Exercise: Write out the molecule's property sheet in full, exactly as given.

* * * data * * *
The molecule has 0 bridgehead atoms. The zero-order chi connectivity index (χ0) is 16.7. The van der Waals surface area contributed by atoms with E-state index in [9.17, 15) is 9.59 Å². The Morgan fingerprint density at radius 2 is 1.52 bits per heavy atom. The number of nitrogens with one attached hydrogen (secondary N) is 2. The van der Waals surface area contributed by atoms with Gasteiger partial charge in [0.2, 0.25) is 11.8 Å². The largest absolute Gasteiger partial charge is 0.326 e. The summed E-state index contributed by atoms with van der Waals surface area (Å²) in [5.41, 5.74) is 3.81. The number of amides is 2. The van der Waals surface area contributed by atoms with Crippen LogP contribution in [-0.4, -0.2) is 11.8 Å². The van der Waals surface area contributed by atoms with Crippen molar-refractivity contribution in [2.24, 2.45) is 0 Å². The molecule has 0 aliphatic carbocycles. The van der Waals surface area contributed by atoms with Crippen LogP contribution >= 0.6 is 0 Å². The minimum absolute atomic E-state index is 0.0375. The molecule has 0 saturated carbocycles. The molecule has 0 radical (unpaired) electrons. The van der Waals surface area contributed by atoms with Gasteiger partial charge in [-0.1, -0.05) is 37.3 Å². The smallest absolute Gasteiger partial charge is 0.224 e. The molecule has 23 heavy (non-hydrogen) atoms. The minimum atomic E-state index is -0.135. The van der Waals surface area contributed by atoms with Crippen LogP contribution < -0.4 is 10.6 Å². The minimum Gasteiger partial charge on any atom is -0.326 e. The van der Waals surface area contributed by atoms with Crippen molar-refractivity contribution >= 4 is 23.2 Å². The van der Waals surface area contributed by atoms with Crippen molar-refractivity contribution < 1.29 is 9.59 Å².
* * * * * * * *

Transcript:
The molecule has 0 bridgehead atoms. The zero-order chi connectivity index (χ0) is 16.7. The van der Waals surface area contributed by atoms with E-state index in [9.17, 15) is 9.59 Å². The Morgan fingerprint density at radius 2 is 1.52 bits per heavy atom. The number of nitrogens with one attached hydrogen (secondary N) is 2. The van der Waals surface area contributed by atoms with Gasteiger partial charge in [0.2, 0.25) is 11.8 Å². The largest absolute Gasteiger partial charge is 0.326 e. The summed E-state index contributed by atoms with van der Waals surface area (Å²) in [5.41, 5.74) is 3.81. The number of amides is 2. The van der Waals surface area contributed by atoms with Crippen LogP contribution in [-0.4, -0.2) is 11.8 Å². The van der Waals surface area contributed by atoms with Crippen molar-refractivity contribution in [2.24, 2.45) is 0 Å². The molecule has 0 aliphatic carbocycles. The van der Waals surface area contributed by atoms with Crippen LogP contribution >= 0.6 is 0 Å². The minimum absolute atomic E-state index is 0.0375. The molecule has 0 saturated carbocycles. The molecule has 0 radical (unpaired) electrons. The van der Waals surface area contributed by atoms with Gasteiger partial charge in [-0.1, -0.05) is 37.3 Å². The smallest absolute Gasteiger partial charge is 0.224 e. The molecule has 23 heavy (non-hydrogen) atoms. The minimum atomic E-state index is -0.135. The van der Waals surface area contributed by atoms with Crippen LogP contribution < -0.4 is 10.6 Å². The minimum Gasteiger partial charge on any atom is -0.326 e. The van der Waals surface area contributed by atoms with Crippen molar-refractivity contribution >= 4 is 23.2 Å². The van der Waals surface area contributed by atoms with Crippen molar-refractivity contribution < 1.29 is 9.59 Å².